UK tries to reduce tech addiction

Hot on the heels of the UK’s plan to force platforms to be responsible for removing hateful content, the country has unveiled a new 16-rule code designed to ban privacy dark patterns. 

The rules target a number of areas, requiring apps to ‘make privacy settings high by default’ and going as far as requiring platforms to visually indicate if parental controls are tracking the user. 

It also targets the type of dopamine-inducing techniques social media is famous for: Snapchat streams, which track the number of consecutive days you message a friend, would be banned, and the ‘like’ button on Facebook could face restrictions.

The idea here is rather simple, according to the Information Commissioner’s Office (ICO): the rules target reducing patterns that exploit “human susceptibility to reward-seeking behaviours in order to keep users online.”

It’s the first time I’ve seen a law like this so specifically calling out problems with technology habit-building, and targeting teenagers who are susceptible to it (and likely to be affected for years to come) seems like a logical start.

With a documented global rise in anxiety among young people, the time seems right to ask questions about the ways we use technology and what a ‘normal’ relationship with it might look like for children. Have we failed to build something that considers their well-being? 

Generally, most of these types of regulation seem like an afterthought; nice in theory but difficult to implement in practice. This set of rules, however, is carefully designed to avoid those pitfalls, while allowing exemptions for smaller startups to compete with the giants.

If they’re successful in pushing the law through a consultation period running through 31 May, the law would likely go into effect sometime next year. For companies in breach, they’ll face fines of up to 20 million euros, or 4% of their worldwide turnover through the use of GDPR’s legal structure.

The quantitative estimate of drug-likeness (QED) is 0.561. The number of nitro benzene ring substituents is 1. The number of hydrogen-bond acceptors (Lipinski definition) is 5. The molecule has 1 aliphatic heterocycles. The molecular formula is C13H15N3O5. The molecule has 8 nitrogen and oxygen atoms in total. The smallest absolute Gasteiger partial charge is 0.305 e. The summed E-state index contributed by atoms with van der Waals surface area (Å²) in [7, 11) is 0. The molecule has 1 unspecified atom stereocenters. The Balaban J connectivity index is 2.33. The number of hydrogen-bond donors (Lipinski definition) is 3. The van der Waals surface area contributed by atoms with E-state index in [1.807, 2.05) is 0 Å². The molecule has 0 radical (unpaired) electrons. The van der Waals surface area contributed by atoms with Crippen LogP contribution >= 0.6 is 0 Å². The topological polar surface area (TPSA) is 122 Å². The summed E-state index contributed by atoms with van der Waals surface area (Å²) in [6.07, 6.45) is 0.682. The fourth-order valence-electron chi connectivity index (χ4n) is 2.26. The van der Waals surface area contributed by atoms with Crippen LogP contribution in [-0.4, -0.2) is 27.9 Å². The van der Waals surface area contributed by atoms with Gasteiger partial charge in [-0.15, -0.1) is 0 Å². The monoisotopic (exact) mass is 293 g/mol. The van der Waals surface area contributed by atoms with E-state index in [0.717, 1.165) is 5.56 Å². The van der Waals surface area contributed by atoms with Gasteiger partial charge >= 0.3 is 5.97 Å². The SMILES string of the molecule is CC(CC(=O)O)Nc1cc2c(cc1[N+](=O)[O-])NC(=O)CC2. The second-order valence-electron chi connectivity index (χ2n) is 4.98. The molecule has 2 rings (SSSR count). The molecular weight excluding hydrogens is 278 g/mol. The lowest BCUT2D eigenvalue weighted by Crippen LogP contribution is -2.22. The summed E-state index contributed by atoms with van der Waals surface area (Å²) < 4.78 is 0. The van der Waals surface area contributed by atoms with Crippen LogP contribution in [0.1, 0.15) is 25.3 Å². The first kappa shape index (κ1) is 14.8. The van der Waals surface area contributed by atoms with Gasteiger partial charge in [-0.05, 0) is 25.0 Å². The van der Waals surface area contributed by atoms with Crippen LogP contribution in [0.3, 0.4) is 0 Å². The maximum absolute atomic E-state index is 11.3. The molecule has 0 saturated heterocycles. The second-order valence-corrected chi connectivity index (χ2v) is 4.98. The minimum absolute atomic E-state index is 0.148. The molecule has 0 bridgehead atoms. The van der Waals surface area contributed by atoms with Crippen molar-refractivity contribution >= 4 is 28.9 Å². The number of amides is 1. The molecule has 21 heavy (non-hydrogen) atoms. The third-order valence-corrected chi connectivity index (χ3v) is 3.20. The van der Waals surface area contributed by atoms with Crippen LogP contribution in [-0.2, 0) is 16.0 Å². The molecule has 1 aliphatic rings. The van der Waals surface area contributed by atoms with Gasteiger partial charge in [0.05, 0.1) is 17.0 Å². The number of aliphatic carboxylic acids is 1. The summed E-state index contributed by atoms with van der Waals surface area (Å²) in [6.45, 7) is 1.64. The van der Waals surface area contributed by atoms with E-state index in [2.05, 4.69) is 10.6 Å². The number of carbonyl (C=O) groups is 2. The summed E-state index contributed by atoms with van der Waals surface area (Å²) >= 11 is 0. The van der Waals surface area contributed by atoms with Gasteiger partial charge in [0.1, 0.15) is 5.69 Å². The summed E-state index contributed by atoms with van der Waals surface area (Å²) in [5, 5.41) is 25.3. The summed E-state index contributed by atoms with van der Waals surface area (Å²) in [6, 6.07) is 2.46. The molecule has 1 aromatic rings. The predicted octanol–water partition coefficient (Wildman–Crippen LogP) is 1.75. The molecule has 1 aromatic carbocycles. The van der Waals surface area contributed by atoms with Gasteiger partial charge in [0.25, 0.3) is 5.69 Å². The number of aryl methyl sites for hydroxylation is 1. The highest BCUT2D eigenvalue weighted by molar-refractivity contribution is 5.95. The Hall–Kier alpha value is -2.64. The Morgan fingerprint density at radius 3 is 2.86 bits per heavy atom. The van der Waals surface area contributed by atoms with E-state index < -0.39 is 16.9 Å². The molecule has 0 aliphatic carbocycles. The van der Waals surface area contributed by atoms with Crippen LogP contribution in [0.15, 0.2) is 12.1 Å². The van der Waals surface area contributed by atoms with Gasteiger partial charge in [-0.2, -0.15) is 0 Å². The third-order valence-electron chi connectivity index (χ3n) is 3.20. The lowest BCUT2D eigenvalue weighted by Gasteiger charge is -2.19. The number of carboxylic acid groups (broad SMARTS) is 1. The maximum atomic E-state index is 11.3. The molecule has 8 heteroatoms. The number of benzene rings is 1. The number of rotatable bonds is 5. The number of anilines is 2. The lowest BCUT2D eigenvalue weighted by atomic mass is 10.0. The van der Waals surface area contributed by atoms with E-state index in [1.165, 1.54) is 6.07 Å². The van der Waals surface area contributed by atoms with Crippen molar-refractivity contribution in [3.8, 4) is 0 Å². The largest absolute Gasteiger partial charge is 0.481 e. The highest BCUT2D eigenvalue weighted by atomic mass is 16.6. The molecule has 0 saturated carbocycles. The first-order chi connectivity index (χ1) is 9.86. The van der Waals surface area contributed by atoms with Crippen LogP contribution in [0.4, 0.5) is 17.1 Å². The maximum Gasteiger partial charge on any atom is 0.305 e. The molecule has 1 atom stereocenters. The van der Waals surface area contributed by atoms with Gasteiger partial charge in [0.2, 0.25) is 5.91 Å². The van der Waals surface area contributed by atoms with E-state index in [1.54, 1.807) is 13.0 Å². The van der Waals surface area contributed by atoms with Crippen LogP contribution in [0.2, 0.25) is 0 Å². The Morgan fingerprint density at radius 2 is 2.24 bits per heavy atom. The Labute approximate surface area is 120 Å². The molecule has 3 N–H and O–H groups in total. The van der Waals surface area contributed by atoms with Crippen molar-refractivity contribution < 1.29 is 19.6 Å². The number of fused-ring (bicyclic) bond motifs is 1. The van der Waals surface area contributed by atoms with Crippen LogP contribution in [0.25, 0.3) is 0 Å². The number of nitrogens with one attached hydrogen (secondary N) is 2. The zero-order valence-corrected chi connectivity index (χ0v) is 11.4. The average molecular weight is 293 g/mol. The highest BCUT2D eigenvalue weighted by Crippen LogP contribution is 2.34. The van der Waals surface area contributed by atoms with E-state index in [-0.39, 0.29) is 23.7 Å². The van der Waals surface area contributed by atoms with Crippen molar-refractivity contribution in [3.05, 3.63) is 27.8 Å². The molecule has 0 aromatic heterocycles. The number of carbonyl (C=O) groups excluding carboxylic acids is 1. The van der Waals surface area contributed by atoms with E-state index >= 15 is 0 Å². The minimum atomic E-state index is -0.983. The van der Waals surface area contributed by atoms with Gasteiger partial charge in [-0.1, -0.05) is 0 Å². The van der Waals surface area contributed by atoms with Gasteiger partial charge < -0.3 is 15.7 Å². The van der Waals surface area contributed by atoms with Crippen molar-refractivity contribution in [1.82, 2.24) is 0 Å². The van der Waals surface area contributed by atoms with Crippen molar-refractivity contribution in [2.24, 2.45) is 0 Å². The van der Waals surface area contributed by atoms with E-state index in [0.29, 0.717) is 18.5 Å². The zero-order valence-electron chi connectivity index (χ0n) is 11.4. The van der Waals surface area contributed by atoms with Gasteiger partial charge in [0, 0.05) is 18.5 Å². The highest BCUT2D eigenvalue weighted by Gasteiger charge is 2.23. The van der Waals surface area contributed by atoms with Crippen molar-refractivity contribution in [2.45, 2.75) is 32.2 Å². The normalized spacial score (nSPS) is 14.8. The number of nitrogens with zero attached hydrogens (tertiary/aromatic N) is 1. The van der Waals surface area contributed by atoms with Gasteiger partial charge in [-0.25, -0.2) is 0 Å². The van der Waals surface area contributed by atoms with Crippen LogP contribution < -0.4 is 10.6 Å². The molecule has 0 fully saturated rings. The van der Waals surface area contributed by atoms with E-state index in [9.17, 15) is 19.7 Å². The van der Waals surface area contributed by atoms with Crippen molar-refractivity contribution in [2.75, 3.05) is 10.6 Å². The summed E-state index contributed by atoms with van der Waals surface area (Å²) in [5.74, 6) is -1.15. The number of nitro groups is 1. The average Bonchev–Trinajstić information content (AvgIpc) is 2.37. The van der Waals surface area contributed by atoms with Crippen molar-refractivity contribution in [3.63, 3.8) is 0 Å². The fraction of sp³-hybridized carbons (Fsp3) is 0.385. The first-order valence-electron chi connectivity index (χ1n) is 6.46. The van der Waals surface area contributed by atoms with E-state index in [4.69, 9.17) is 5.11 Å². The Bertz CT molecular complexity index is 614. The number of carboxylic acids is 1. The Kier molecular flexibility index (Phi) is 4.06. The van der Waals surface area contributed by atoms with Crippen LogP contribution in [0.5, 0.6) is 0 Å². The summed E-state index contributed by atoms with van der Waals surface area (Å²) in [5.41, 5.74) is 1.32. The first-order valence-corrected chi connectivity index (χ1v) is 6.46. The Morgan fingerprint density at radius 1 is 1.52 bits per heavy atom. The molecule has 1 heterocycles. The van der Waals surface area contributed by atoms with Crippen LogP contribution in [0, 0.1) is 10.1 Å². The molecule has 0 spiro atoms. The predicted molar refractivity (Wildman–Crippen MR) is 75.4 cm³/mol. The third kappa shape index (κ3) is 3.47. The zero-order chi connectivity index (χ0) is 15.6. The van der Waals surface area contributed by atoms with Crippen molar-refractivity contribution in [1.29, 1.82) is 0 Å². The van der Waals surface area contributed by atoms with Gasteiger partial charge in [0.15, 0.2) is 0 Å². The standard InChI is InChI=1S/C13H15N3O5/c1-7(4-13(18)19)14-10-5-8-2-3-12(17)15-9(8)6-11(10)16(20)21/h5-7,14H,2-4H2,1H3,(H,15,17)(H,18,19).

Will it help? It’s hard to say. While digital wellbeing tools became vogue in 2018, most of their features are rather toothless, designed in pursuit of appearing as if they’re helping us use our devices less, but stopping short of much more than that. 

Putting an actual cost on the price of not paying attention to wellbeing, however, is a first that I hope to see more of.

Hulu buys itself back

The TV/movie streaming space continues to heat up as the big players realize that now’s the time to act. With Disney+ on the horizon, Hulu just purchased back AT&T’s stake in the company for $1.43 billion.

This is a curious move, particularly given the timing here and who owns Hulu: Disney now has clear majority control of the service after initially owning 30%, then acquiring Fox, which owned a 30% stake in Hulu. It previously faced dealing with other partners with major stakes, but now controls 66% of the company with Comcast owning the remaining 33%. 

Will Hulu continue to get access to shows from Comcast, AT&T’s new video empire, and other networks? Or will the streaming service players view it as a threat alongside Disney+? It certainly seems like Hulu may become a pawn in the streaming wars that others use against Disney as it pulls its own content from all but Disney+ later this year.

Hulu was one of the last cross-network streaming platforms in the game, other than Netflix. Consumer streaming looks to be fragmenting into walled gardens of content in the near future, and that isn’t to benefit you, dear viewer .

Tab Dump

Microsoft to overhaul how it handles HR disputes
The company has been infamous for how poorly it handles HR disputes, to the point that employees have openly commented about how they didn’t report harassment because it wouldn’t be taken seriously. Microsoft wants to change that perception, planning to publish stats on how frequently concerns are raised, what their outcomes are and will train its managers better.

Microsoft wants a piece of AirPods hype, as it plans ‘Surface Buds’ competitor

The European Union gave final approval to devastating copyright laws
What’s next from here is anyone’s guess: member countries have up to two years to implement these laws, and startups have two years to flee the continent, I guess.

Hackers could break into Outlook for months... by abusing support practices at the company

Rumor: iOS 13 will get dark mode, fonts, new gestures and much more